"Our intention was to produce more than a reference book," said Jerry Jenkins, author of The Adirondack Atlas and researcher for WCS's Adirondack Communities and Conservation Program. "We wanted to capture the dynamic nature of this magnificent landscape, both in terms of the park's past, present and future."
Published by Syracuse University and the Adirondack Museum, the atlas is the culmination of six years of effort by WCS's Adirondack Communities and Conservation Program. Some 300 pages in length, the atlas contains 750 maps and graphics, along with supporting text, and represents the most comprehensive collection of regional data brought together in an atlas format. The park's geology, flora and fauna are featured, as well as the history and implications of the park's uncommon mosaic of public and private land use structures. The atlas also considers the dynamic nature of the park's human communities, including rich information on culture and education, current businesses and industries, and forms of recreation usage across the landscape.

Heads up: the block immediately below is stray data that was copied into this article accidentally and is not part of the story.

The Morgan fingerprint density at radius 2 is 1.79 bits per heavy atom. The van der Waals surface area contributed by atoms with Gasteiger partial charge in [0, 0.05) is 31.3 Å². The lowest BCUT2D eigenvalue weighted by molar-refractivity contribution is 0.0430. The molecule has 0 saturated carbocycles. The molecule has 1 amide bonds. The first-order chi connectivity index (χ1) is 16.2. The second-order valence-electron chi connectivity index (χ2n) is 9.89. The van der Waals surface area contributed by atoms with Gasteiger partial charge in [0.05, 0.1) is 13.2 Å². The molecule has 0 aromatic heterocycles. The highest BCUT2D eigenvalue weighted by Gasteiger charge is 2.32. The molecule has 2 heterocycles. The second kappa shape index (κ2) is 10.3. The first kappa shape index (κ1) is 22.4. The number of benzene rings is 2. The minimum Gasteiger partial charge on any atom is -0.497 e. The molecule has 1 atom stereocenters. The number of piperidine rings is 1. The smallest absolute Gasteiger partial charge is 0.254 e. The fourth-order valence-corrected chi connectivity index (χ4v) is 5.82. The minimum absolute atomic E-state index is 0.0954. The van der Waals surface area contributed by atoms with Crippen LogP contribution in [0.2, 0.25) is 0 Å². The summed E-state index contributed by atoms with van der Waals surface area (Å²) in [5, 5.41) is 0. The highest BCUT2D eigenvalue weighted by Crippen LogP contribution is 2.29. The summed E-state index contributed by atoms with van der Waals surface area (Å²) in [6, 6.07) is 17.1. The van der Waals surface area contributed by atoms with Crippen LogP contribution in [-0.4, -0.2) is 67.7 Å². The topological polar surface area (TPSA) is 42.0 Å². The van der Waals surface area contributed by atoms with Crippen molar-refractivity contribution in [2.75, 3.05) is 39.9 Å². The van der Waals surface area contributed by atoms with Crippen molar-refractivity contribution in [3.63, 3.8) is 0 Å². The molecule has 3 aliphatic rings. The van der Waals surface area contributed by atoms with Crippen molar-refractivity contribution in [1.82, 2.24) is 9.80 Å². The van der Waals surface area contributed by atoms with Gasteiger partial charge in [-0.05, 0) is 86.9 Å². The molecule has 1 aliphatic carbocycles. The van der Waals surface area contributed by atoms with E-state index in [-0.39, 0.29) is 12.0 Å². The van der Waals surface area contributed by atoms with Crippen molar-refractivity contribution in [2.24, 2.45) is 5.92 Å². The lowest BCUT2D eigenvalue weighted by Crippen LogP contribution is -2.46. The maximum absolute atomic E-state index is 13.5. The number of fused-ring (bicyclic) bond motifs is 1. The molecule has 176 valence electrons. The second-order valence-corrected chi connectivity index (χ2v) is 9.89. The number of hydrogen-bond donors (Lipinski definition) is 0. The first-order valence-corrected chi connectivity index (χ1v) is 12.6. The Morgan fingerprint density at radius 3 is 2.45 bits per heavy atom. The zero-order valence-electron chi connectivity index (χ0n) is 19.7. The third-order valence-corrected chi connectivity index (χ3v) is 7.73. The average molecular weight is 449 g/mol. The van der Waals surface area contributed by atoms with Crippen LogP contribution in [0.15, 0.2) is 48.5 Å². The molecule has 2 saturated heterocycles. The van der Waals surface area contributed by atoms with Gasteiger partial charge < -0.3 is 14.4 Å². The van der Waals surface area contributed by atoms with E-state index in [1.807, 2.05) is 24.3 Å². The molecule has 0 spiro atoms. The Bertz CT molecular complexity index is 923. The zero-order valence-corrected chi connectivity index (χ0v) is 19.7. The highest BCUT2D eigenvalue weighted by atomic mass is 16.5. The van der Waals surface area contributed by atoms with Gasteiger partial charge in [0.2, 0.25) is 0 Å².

Issues of regional significance are treated, such as acid rain, the effects of global warming, and the future of farms and commercial forests within the park. This departure from the format of a reference atlas encourages readers to think about questions influencing the park and its future. "Through the creation of this book, we hoped to create a mirror for this park and its pe
Contact: John Delaney
Wildlife Conservation Society